Is is time to get out of equities?
The Bank of England's latest quarterly inflation report warned that the threat of falling equity prices posed a significant risk to the global economy. Is it time to sell your stocks and get into cash?
These are nervous times for equity investors.
The headline in this week's Sunday Times Money section screams, 'Quit shares for cash, investors told'.
More worrying was the comment from Mervyn King in last week's quarterly Bank of England Inflation Report. The Bank forecast a slowdown, which would certainly be sharp compared to the very small movements we have seen in the last 10 years. Tighter credit conditions will hit the property market and the construction industry.
Moreover, the Governor made it clear that he thought equity markets had not adequately priced risk yet, and warned that a significant risk to the world economy lay in the threat of falling equity prices. Is it time to be truly alarmed - or is this just another blip?
This is not the first time that stock markets have felt jittery during their bull run. In May 2006 the bull market in global equities stumbled. The investment community was deeply divided. Some high profile fund managers like Anthony Bolton at Fidelity believed that the markets had further to fall. We, on the other hand, argued that it was a buying opportunity. The FTSE 100 index was on a historic multiple of 13 times earnings, which was hardly demanding, and lower than the p/e ratio when the market bottomed in March 2003.
But the bears were concerned that the new Fed Chairman, Ben Bernanke, would want to cement his inflation-fighting credibility and slam down the monetary brakes too hard.
But we argued that Mr Bernanke would look at the record of his predecessor for guidance. Alan Greenspan was re-appointed time after time after time because he chose to ignore the vigilantes in the market and instead delivered strong growth - albeit at the price of repeated asset price bubbles.
As it happened, we saw last year's setback as a buying opportunity. By way of illustration we thought Barclays (BARC) were a buy in June 2006 on a prospective p/e of 10.2 and registered a 28% profit in under nine months. This was a classic contrarian play.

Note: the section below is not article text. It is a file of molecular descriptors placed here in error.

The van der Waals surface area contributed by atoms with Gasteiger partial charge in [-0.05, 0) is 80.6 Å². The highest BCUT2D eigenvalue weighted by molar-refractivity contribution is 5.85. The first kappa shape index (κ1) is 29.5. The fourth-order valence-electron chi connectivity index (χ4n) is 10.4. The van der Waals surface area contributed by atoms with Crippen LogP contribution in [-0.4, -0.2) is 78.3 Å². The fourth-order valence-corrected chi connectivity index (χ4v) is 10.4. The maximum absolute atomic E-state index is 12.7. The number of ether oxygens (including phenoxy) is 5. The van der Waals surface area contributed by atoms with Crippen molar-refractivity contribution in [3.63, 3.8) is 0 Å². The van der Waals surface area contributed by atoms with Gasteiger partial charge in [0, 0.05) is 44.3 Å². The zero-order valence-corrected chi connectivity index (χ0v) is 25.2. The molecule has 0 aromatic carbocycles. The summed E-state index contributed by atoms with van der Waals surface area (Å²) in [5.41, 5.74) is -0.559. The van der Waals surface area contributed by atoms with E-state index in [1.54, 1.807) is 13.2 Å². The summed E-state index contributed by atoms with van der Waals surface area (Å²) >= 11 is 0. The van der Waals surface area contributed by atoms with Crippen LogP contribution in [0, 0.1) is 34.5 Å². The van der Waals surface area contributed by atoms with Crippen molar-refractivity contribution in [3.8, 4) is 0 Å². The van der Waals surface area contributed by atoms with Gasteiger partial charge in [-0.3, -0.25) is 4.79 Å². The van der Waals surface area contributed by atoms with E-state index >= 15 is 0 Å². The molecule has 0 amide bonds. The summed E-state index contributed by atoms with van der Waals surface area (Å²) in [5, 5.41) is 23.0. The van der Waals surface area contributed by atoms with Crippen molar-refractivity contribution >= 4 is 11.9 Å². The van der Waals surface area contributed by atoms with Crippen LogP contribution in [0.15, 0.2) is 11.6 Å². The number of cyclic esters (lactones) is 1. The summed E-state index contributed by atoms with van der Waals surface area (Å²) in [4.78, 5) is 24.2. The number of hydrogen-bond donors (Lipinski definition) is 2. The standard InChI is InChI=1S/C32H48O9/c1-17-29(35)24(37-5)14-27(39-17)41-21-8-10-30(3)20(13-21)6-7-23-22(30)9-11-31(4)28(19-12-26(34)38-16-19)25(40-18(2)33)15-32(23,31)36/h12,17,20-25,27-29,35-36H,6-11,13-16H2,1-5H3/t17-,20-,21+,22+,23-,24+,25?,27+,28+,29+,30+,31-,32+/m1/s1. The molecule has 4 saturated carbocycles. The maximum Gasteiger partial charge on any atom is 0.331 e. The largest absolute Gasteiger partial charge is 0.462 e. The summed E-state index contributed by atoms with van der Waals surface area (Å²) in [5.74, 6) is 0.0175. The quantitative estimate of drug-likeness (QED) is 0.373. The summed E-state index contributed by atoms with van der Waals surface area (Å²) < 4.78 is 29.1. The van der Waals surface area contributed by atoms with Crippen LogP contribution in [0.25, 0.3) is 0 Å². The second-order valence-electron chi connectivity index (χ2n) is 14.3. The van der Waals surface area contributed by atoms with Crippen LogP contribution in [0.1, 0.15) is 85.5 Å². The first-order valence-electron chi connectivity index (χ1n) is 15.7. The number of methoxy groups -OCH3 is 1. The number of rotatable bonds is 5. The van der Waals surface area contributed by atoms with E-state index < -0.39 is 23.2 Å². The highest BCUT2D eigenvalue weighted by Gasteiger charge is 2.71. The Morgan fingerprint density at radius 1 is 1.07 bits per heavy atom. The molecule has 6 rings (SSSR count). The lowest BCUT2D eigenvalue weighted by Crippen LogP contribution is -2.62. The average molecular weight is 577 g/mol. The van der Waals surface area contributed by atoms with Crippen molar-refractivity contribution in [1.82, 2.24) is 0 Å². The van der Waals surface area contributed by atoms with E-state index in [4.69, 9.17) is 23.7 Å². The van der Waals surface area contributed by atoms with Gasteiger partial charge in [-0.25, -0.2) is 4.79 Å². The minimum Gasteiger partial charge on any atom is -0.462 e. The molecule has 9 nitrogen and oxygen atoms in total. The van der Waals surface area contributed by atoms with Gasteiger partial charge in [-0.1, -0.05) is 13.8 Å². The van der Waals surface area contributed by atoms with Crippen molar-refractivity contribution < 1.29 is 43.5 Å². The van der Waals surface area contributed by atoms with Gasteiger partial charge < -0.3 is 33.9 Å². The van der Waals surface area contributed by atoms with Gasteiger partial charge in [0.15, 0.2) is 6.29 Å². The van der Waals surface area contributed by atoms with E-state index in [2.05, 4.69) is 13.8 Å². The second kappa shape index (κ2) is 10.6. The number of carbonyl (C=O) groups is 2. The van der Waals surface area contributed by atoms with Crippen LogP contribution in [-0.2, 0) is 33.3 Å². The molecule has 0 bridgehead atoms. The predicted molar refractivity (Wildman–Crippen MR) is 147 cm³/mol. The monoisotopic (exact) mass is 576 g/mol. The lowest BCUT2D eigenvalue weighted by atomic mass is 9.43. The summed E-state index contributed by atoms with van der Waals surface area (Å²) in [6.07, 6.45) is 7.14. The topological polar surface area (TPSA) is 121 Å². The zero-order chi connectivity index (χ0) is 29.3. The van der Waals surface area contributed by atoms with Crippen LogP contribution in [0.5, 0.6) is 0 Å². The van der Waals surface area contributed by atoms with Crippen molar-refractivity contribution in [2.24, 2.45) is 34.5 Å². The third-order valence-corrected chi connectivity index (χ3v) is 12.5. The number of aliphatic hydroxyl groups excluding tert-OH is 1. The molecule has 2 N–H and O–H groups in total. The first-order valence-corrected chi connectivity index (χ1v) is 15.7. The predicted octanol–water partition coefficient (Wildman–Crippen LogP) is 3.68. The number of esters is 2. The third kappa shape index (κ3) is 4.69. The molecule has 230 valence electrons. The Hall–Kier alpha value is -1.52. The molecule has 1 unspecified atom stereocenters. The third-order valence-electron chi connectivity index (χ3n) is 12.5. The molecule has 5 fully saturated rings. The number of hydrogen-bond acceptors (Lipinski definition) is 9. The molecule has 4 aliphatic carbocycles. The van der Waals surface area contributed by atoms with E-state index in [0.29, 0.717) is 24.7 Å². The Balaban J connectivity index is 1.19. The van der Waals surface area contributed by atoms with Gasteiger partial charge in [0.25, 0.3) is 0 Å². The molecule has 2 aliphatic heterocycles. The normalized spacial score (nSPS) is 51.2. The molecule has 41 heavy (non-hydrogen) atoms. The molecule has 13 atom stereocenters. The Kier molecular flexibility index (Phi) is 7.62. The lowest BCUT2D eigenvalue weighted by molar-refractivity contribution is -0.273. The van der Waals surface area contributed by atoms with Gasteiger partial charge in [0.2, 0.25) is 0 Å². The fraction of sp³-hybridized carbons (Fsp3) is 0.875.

Alas, this year we have egg on our faces. Stocks this autumn in the finance and property sector looked 'optically' cheap, compared to standard benchmarks and cheaper than Barclays a year ago, only for them to become cheaper. It was not a mid-summer blip like last year. This correction has considerable momentum.
And it all started so innocuously. Back in February we commented on the complacent atmosphere at the World Economic Forum in Davos. In early 2007 economics seemed to be the last thing on anyone's mind.
After years of listening to the prophesies of doom about global imbalances, currency chaos, property and stock market bubbles, and unsustainable borrowing, the world's business leaders were not interested. The dominant tone was exuberant optimism and the challenges of saving the planet.
Given that Davos had such an abysmal forecasting record, we highlighted the fact that there could be turbulence in the financial markets this year because no one was looking and warned that in financial markets liquidity is there until it is not. The trouble is that there was no way of accurately anticipating the timing and trigger of such a shock.
When the sub-prime story broke in early spring this year, we admittedly took a relaxed view. After all, sub-prime mortgages accounted for only 3% of the total value of the US housing stock. The Fed took the view that the impact of the sub-prime crisis was not large and was broadly contained. Indeed it maintained at the time that its predominant policy concern was inflation.
In the event it was the way these unwise loans were passed on that caused the problem. Rather like rumours that sheep spine is being used as an ingredient in meat pies, all of a sudden no one buys them.
In a similar vein, the defaults on sub-prime mortgages have unearthed investors' worst fears. Those who have invested in financial instruments that lack transparency and have not been valued on a realistic basis face heavy losses.
The saga of the two Bear Stearns hedge funds, which went belly-up in July, was symptomatic. Two months earlier many investors in both funds were nervous about their investments in the hedge funds exposed to sub-prime losses.
They asked to redeem their investments. The funds said no. By mid-July Bear Stearns admitted it could not figure out how much money it had lost. The funds refused to answer investors' questions. Less than two weeks later they filed for bankruptcy protection.
The lesson of this story is that no one really knew what was going on. When nervous investors can't get their money out, the sense of panic spreads like wildfire. A sub-prime exposure can remain buried and unexplained for months. Nor is the Bear Stearns debacle an isolated incident.
The case of Merrill Lynch is well known; it announced a write-down provision of $4.5bn just two-and-a-half weeks before it declared a $7.9bn third quarter loss. Analysts now expect further write-downs at the US investment bank in the order of $13bn, shared over this quarter and next year.